1
$\begingroup$

Consider two Girsanov measures $\mu_1$ and $\mu_2$ corresponding to drifts $F_1(t)$ and $F_2(t)$ respectively. By this, I mean that we have that $B(t)\sim F_1(t)+\tilde B(t)$ where $\tilde B(t)$ is a Brownian motion under $\mu_1$. Similarly for $\mu_2$.

For $\lambda \in [0,1]$ we can consider the probability measure $\mu=\lambda \mu_1+(1-\lambda) \mu_2$. $\mu$ is also a Girsanov measure so it corresponds to a drift $F(t)$. What is $F$ in terms of $F_1,F_2$?

I know if $F_1, F_2, F$ are all deterministic then $$F(t)=E_\mu[B(t)]=\lambda F_1(t)+(1-\lambda)F_2(t)$$.

What about in general?

Even in the case where $F_1,F_2$ are deterministic can we say that $F$ is? This itself is pretty tricky.

$\endgroup$
  • $\begingroup$ It is not clear to me why the convex combination of a Girsanov measure should be a Girsanov measure. Where do you get this from? $\endgroup$ – S.Surace Jun 11 '20 at 15:09
  • $\begingroup$ @S.Surace Because it has a density. $\endgroup$ – user158968 Jun 11 '20 at 15:25
  • $\begingroup$ @S.Surace Any measure that is absolutely continuous wrt Wiener measure is a Girsanov measure and corresponds to a $W^{1,2}$ drift. $\endgroup$ – user158968 Jun 11 '20 at 15:35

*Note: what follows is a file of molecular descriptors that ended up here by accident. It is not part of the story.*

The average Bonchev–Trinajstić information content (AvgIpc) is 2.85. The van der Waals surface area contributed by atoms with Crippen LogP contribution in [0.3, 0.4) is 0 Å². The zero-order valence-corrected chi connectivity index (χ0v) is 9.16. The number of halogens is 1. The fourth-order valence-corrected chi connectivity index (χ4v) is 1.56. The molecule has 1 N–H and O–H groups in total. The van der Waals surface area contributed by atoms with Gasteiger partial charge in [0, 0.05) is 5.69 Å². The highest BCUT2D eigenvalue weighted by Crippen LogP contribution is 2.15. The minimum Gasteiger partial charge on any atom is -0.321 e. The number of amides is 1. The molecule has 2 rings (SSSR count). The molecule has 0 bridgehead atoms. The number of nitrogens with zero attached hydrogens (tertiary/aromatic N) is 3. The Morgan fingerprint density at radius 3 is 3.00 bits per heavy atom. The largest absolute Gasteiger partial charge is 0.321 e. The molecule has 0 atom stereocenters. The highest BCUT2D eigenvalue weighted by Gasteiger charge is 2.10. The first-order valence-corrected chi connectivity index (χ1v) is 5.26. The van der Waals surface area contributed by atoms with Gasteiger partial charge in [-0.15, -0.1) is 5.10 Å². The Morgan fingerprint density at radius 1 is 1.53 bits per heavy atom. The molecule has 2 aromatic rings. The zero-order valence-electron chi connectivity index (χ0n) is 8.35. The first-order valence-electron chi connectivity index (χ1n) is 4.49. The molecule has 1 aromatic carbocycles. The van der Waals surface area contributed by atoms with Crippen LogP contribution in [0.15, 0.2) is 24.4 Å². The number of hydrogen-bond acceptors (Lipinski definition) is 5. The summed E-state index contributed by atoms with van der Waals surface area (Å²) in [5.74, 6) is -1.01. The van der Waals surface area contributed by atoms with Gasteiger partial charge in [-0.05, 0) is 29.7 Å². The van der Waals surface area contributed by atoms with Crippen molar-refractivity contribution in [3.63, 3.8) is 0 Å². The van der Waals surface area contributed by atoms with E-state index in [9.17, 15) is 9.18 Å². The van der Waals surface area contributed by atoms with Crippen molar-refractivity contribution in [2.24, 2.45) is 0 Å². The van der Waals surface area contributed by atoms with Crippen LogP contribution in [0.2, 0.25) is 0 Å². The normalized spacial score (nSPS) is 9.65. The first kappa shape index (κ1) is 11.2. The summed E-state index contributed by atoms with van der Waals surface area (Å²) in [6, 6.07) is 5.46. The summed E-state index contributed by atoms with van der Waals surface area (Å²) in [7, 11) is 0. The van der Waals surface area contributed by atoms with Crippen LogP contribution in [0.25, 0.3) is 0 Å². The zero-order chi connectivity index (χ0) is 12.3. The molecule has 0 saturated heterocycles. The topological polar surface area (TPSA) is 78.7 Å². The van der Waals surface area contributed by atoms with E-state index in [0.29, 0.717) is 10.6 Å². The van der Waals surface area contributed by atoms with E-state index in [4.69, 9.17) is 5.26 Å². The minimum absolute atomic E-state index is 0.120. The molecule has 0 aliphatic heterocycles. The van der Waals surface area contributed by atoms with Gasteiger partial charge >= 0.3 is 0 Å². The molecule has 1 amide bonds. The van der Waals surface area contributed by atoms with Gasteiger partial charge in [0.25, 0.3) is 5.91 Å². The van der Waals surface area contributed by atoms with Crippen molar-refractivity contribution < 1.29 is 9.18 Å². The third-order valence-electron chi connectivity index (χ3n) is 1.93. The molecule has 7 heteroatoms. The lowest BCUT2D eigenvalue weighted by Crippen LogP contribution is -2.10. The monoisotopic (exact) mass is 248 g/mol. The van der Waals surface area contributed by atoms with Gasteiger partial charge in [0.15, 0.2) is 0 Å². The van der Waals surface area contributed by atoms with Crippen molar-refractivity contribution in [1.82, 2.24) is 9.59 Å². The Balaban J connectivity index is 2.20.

• $\begingroup$ Sure, this makes sense. Unfortunately I don't know an answer to this. The exponential martingales and the sum don't seem to go well together. $\endgroup$ – S.Surace Jun 11 '20 at 16:07
1
$\begingroup$

Just take drift $F_1$ with probability $\lambda$ and drift $F_2$ w.p $(1-\lambda)$. If you want an explicit probabilistic description in terms of the drifts $F_1,F_2$, just enlarge the probability space to support an independent Bernoulli $B$ of parameter $\lambda$ and set the drift $F=BF_1+(1−B)F_2$.

$\endgroup$
  • $\begingroup$ I'm sorry, I'm not sure exactly what you're showing here. $\endgroup$ – user158968 Jun 12 '20 at 16:33
  • $\begingroup$ I thought you wanted a drift $F$ that will generate the measure $\mu$. I constructed one for you. Wasn't it your question? BTW, I somewhat disagree with what you wrote in the "deterministic case". $\endgroup$ – ofer zeitouni Jun 12 '20 at 20:32
  • $\begingroup$ That is what I wanted. Thank you. $\endgroup$ – user158968 Jun 12 '20 at 20:34
  • $\begingroup$ Why do you disagree? $\endgroup$ – user158968 Jun 12 '20 at 20:35
  • $\begingroup$ Because $F(t)$ is the expression I wrote, and not the one you did. If you take $F=\lambda F_1+(1-\lambda) F_2$, where $F_i$ are deterministic functions, the measure you will get is not the convex combination of $\mu_1$ and $\mu_2$. $\endgroup$ – ofer zeitouni Jun 12 '20 at 20:37

Your Answer

By clicking “Post Your Answer”, you agree to our terms of service, privacy policy and cookie policy

Not the answer you're looking for? Browse other questions tagged or ask your own question.